The evolution of a scientific ufology - the enduring legacy of J. Allen Hynek
In the current issue of the Australian newstand magazine "Ufologist" in my regular column "Science and the UFO controversy" I have written a piece entitled "The Evolution of a scientific ufology - the enduring legacy of J. Allen Hynek."
Here are some "sound bytes" from my column piece: "The Evolution of a scientific ufology - the enduring legacy of J. Allen Hynek."
(I get into a lot of important issues which I highlight here, but there is much more for you to consider in the magazine piece. I encourage you to support the magazine by going out and buying a copy. You may not agree with everything in it, but it is an great cross section of ideas. I will put the full piece on my "Science and the UFO controversy" blog in due course.)
"Because the term UFO has increasingly become uncritically seen as meaning “extraterrestrial spacecraft” many researchers have adopted the more neutral term UAP or unidentified aerial phenomena.” I find that move quite understandable, but Allen Hynek had already recognised that concern and hoped that a scientific data focus would help clear away this misconception."
"Still despite these issues the term UFO is almost universally accepted and at worst its blurring into the sense of “extraterrestrial spaceship” provides a convenient opportunity to focus on its more neutral sense and then go beyond that to contemplate the limitations of this loose stereotyping."
"Both the simplicity and uncertainty of the Hynek UFO definition has always appealed to me, because it anchors the term firmly in the realm of science, informed by doubt, investigation and research – the critical underpinnings of the scientific approach. Thus my approach to my investigations and research over the decades has always been informed strongly by the idea of scientific skepticism."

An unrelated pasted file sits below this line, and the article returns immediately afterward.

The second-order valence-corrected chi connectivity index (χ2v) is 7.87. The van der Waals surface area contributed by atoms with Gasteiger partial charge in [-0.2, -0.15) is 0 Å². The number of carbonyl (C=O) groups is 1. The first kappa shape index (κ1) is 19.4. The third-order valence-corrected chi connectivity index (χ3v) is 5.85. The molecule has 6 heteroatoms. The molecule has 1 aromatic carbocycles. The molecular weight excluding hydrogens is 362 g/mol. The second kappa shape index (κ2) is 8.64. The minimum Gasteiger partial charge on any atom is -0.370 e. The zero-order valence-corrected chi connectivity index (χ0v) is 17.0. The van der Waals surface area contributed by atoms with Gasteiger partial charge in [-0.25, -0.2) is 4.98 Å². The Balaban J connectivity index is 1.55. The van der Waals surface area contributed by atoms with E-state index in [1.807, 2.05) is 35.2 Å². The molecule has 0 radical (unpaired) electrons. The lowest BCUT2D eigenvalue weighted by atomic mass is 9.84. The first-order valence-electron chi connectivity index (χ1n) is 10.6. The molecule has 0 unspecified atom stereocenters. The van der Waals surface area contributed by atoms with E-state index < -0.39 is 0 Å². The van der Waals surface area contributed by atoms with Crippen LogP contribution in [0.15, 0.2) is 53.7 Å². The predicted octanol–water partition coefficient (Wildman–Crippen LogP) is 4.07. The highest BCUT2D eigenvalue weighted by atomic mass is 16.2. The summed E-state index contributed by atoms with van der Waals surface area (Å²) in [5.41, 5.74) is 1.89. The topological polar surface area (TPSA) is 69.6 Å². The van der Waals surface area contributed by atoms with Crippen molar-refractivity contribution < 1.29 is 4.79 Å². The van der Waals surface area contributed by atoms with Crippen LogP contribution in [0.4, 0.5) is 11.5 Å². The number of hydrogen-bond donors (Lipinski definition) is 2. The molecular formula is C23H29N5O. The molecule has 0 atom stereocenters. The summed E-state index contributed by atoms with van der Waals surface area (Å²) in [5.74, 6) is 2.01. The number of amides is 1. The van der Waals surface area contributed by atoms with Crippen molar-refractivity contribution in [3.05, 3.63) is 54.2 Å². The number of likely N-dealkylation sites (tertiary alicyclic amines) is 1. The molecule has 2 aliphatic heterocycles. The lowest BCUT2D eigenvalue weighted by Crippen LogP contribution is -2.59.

"Scientific skepticism is an important discriminating tool in UFO research. Doubt and testing of data, through careful investigations, creates an objective approach to evaluating the case for UFO reality. I see it as a powerful tool for the assessment of UFO cases as it focuses on letting the quality of the evidence for any particular claimed UFO event determine if there is a credible UFO event involved.
Popular ufology dominates the focus of the field’s most popular history, namely the contributions of Richard Dolan, with his “UFOs & the National Security State”, with Volume 1 (“Chronology of a Cover-up, 1941-1973” (2002, an earlier edition “”An Unclassified History” published in 2000), Volume 2 (“The Cover-Up Exposed” (2009) and a projected volume 3 to close this version of UFO history.
Richard Dolan was critical of “scientific ufology” in his Volume 2 and drew this review from me:
“While more focused and documented than the first volume some of the problems of the first are revisited in it. Excessive attention to unsubstantiated conspiracy claims is given and anyone who seems to have an advocacy for scientific ufology is considered naïve and short sighted.
“What concerns me more is his argument that a focus on scientific ufology is less important than the focus on the “cover-up” story. This is an interesting area for debate but it is poorly argued in Dolan’s book, simply because he gives far less attention to “scientific ufology” and is often quite dismissive. This is perhaps not surprising as his focus is on the “cover-up” and his argument for a close connection between UFOs and the national security state. This is without doubt an important aspect but Richard Dolan does his case a disservice with his use of some dubious material.